Oh, ramen

We tend to have several cooking shows on the go at any one time in The Salford Kitchen. Masterchef Australia is obviously one of them. Netflix’s Chef’s Table series is another that has had a big impact. One of the episodes that particularly made an impression on me is Season 3, Episode 4: Ivan Orkin, for various reasons: the food, Ivan’s personal story, and because Japan is one of my bucket list trip destinations. Sadly due to the current world situation, that particular holiday is firmly on the back burner. But in the meantime, I can watch cooking and travel shows and take notes, dreaming of our someday trip.

Ivan Orkin is a New York chef who fell in love with Japan and went on to become a master of ramen and umami. Ramen combines several important ingredients, including broth, tare (pronounced ‘tah-reh’, the seasoning for the ramen broth), noodles and various toppings. In the episode of Chef’s Table, Orkin described his process of making his own ramen noodles, and like that, ping! a lightbulb went on. A new entry was added to Cariad’s dream list of ambitious cooks: ramen, every element made from scratch.

Pippa Middlehurst’s book ‘Dumplings and Noodles: Bao, Gyoza, Biang Biang, Ramen and Everything in Between’, made this a possibility. Most of the elements I have written about in this set of posts are from her book: the broth, ramen eggs, and of course the dish wouldn’t be complete without the ramen noodles.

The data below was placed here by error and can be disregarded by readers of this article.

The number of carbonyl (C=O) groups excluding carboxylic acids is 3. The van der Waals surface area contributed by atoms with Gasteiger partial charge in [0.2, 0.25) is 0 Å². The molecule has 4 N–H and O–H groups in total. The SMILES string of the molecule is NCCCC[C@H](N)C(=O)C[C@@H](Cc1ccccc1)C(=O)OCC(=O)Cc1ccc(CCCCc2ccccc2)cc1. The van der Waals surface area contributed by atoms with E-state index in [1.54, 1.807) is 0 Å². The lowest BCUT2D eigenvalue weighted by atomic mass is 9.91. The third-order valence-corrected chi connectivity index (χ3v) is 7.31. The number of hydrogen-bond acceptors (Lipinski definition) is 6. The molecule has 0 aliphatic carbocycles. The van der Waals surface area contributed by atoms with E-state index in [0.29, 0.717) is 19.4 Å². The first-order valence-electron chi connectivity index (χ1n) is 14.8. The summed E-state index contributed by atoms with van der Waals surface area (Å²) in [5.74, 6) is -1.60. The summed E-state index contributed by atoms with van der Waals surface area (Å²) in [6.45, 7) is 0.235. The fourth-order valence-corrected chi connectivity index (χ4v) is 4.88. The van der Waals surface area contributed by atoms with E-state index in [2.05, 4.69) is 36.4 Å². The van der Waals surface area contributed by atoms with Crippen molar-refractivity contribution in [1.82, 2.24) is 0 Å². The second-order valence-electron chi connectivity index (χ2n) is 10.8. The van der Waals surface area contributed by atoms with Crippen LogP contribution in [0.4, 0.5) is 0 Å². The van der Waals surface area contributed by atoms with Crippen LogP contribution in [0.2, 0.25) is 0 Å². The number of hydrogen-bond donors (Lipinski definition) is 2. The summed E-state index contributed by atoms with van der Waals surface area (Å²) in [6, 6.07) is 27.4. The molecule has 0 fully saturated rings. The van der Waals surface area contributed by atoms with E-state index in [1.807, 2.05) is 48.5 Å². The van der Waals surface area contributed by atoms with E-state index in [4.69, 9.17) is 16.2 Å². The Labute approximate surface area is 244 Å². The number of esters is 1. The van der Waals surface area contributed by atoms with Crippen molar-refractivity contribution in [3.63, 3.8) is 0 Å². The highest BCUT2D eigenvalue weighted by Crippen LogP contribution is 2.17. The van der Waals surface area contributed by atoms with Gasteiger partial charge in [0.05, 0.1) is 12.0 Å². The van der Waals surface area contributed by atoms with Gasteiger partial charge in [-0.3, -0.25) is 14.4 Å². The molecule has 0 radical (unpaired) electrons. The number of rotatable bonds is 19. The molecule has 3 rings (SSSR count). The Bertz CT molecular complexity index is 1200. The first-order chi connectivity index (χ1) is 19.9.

To make the ramen, we followed these steps:

  1. The day before, make the charred onion broth, and the ramen noodles.
  2. The night before, make the ramen eggs, tare and menma. Keep the broth, ramen noodles, ramen eggs, tare and menma in the fridge overnight to develop flavour.
  3. The next day when you are ready to serve the ramen, heat the broth, and prepare your toppings of choice. For vegetarian ramen, we opted for beansprouts, steamed broccoli florets, tofu cubes, sliced spring onions, menma, ramen eggs, and thinly sliced spring onions (scallions). You can of course vary this and select toppings of your choice, such as chashu pork, sweetcorn, or nori (dried sheets of seaweed).
  4. Cook the noodles in a pan of boiling salted water until al dente (between 1 ½ minutes and 2 minutes, depending on their thickness). Rinse in cold water and serve in your chosen recipe.
  5. Place 2½ tablespoons of the tare in the base of the ramen bowl. Add a small amount of ramen broth to the bowl and mix together, diluting the tare. Top up the liquid with more ramen broth (reserving some of the broth) and taste test, adjusting the saltiness with remaining ramen broth.
  6. Add the noodles and garnish with toppings of your choice. Serve immediately.

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